opening of the state-of-the-art St George’s Park training base in

Burton ensuring a level footing at the elite level.

But Hurst, who has been working as McDonald’s Director of

Football in association with the FA for a decade, believes it is on

the local parks where the biggest ground can be made up.

The sum of his work was spelled out in a report launched in

front of Minister’s of Parliament at the House of Commons on

Wednesday, which revealed the grassroots game in the United Kingdom

had “undergone a major transformation” in the past decade.

Amongst the figures released it was revealed 74 per cent of

children’s and youth FA Charter Standard clubs now have least one

qualified coach while participation rates in girls’ football had

hit a high.

They are numbers to enthuse Hurst who, while admitting there is

still work to be done, believes England’s malaise on the world

stage can be drawn back to more modest levels.

“We’re not producing players and coaches,” said Hurst.

“You only have to look at the Premier League where there is a

dearth of players playing which is a problem for England. We don’t

have as many to choose from.

“We need some more. We are 10 years behind everyone else.

“We hope St George’s Park is going to develop the quality we

want. Maybe in 10 years’ time we will we be able to look back and

see that.

“But we need to be providing a stage for young players to come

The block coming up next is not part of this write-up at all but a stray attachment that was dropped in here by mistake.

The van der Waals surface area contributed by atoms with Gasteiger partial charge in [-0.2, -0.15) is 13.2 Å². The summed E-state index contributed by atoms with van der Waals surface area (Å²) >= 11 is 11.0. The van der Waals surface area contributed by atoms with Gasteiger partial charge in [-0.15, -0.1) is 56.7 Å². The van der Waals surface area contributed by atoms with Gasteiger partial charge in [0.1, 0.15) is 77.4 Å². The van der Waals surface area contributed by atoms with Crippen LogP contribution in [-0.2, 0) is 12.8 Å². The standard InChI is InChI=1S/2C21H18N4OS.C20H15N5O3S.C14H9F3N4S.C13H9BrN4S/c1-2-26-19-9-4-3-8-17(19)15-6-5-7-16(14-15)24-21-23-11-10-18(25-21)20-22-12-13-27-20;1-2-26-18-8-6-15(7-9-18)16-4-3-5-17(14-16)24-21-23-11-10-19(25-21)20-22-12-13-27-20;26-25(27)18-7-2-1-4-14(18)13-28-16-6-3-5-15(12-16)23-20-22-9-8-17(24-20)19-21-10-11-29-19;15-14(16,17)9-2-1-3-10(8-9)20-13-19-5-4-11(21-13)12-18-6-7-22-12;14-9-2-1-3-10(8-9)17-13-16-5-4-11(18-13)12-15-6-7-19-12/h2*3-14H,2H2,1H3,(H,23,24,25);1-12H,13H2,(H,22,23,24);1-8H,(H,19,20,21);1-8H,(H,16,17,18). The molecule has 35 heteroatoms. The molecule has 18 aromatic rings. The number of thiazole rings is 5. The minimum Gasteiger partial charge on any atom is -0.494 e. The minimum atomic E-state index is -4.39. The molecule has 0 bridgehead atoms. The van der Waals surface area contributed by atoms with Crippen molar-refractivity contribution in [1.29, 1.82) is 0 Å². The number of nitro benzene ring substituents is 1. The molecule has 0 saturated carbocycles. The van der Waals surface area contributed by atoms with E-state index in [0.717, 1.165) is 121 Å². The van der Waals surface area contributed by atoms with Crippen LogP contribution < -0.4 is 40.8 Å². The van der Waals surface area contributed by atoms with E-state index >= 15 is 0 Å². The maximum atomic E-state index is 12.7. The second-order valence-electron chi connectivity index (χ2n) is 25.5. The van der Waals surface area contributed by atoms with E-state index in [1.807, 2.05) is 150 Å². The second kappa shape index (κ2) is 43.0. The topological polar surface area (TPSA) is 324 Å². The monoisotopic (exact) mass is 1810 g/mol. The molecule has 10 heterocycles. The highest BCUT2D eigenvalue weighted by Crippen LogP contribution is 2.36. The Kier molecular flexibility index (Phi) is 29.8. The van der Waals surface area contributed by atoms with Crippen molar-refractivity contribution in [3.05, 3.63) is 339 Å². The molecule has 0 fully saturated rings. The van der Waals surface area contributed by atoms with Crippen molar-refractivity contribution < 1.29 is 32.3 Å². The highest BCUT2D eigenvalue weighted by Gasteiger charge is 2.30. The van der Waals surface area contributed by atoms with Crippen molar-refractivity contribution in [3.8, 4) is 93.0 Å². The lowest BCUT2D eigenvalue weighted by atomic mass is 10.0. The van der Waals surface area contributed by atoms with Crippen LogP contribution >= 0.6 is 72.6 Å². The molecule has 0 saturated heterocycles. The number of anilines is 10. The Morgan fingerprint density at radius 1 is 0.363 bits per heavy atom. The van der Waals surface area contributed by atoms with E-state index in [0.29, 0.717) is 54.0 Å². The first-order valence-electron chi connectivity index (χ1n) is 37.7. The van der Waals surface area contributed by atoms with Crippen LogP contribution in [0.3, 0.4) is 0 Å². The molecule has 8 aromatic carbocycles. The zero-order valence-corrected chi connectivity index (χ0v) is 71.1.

into the game and then, when they are playing, enjoying and

learning from qualified coaches.

“You take the grassroots coaches away and you are going to have

nothing. It’s such an important issue.

“We are certainly behind places like Spain in terms of the

numbers of players and the development. It’s the same with

Germany.

“But you can see us catching up. We are doing that.”

Hurst believes previous systems have short-circuited England’s

efforts to produce the type and number of world-class players that

he played alongside in 1966.

“We won the World Cup with four or five world-class players,

that’s how you are successful,” he said.

“I don’t think today we’ve got as many world-class players in

these key positions now.

“There has been a lot of focus on Wayne Rooney in the past and

coming through you look at Jack Wilshere who is a great

prospect.

“But you worry about him with another injury. That’s why we talk

about the number of top-class players.

“We need two Jack Wilshere’s because if one gets injured we have

someone to take his place.